I made tapioca pudding for an early brunch today. I did not have breakfast so I was super hungry. I had never tasted tapioca but it seems rather mild, natural in flavor. I used honey and milk to boil it, and then added some rose water once it was finished. The pistachios were a later reminder (after one ramekin was already safely tucked away in my belly). I am not sure if I would like to use tapioca in pies, as suggested on the box though. Something about the texture is a little off, so a whole slice of pie tasting like this…maybe sometime down the road. Otherwise, the taste is pretty decent. Although, I must note, that it does fill you up, and once I was done with one ramekin, I felt like I could not eat anything else for a long time.

In other news, the container garden is looking healthy and thriving. I have finally gotten rid of the aphids, thanks to an organic spray from Home Depot, which does not harm the plant (which means no more throwing herbs out!). The tomato plants produced their first crop of two whole tomatoes the size of an apricot. I was not sure how big they would be, but seeing the results, they could have come out far worse. The taste is almost like a cross between a cherry tomato and an heirloom. I wish that there were more prospects being produced, but alas, the plants are all filled with lots of flowers for now. I am hoping the heat will become more manageable and thus the plants will start growing. The heirloom peppers have flowers, which is great since all I thought I would see this year were the small green leaves. I am really hoping to get purple peppers, but any color would be fine really, since it would save me a dollar per pepper. The herbs are fantastic, and I made pesto last week in order to trim down the basil plants. The heirloom basil tastes really sweet, and the purple basil is almost too pretty to eat. Almost. I am really looking forward to reading a gardening book for our area, and how to deal with plant diseases and also insects. The season is not even over, and I would like to see how the plants do this year before starting anything other crops.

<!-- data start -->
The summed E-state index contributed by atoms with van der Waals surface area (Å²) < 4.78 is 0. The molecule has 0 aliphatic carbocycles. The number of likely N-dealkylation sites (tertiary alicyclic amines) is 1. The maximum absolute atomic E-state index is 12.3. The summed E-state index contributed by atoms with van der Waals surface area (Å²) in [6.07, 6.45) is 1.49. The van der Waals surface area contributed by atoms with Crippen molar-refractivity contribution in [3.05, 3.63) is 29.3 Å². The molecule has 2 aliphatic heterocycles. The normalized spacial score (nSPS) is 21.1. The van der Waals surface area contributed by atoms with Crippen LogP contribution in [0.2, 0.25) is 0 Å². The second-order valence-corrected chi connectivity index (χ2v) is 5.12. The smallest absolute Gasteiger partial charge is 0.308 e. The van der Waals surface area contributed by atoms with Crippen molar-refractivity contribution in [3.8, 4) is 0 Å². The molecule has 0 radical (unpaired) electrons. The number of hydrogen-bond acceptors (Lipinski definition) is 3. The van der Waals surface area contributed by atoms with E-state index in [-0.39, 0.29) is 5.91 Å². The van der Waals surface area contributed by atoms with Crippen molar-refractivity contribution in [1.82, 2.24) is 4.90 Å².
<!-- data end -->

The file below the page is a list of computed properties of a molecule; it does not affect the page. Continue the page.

first try at making pretzels


Today for lunch I made pretzels. I like the soft, almost chewy kind, but I think I may have gotten in a losing fight with the sea salt. I don’t like salty pretzels, and unfortunately that’s exactly what I got. This didn’t prevent me, however, from inhaling three: one with mustard, one plain, and the last with microwave melted cheese. I should note that I am already two water bottles down after eating these. I imagine they would taste great with beer infused anything. Now I am day dreaming of a cold beer and eating/drinking outside in the sun. Try to focus, self! The dough rose quite well, as I had turned off the air conditioning so the house was about eighty degrees. However, I think that after I had cut the pretzels and started forming them, I should have let less time pass between the second rest period and the poaching. I also wonder if the salt that is more suited (ie bigger) for pretzels would have made a difference in the taste. I am sure it would, but I mean to say more wondering to what degrees. Alas, all what if’s aside, I am getting ready to go and take most of the pretzels to Mike’s work for his coworkers. We don’t need two dozen at home, that’s for sure.

Also, because I was like pretzels are so ten minutes ago and I totally got this, I made a pretzel fish. I braided the fish going in one direction until the middle, and then the opposite direction the rest of the way. I even gave it a tail, which I am not sure is really clear in this picture (darn phone camera). That’s not all, folks! I filled it with cheese inside, and then ended the whole piece de resistance with a sesame and poppy eye, and poppy and sesame “colors”. The worst part was the poaching, as the fish was long and lean, and required two large spatulas to transport. Once in the pot, the cheese began to melt, so the poaching was cut short of the one minute per side recipe direction. All in all though, a pretty nifty fish shape, especially since this was my second time braiding dough. I think that next time I will make sure to leave less time between rising/resting, and poach less. Memo to self: buy an open slotted spoon as well.



 I love days where I can work from home and make my own lunch. Today I was inspired by the bountiful basil plants, and a package of pine nuts from my parents, to make basil pesto. Of course, having the Vitamix also did not hurt. The cucumbers are fresh,  my mom actually sent them via USPS (her garden must be huge this year!). The are heavy, and full of water. And Texas makes delicious watermelons – so juicy and sweet!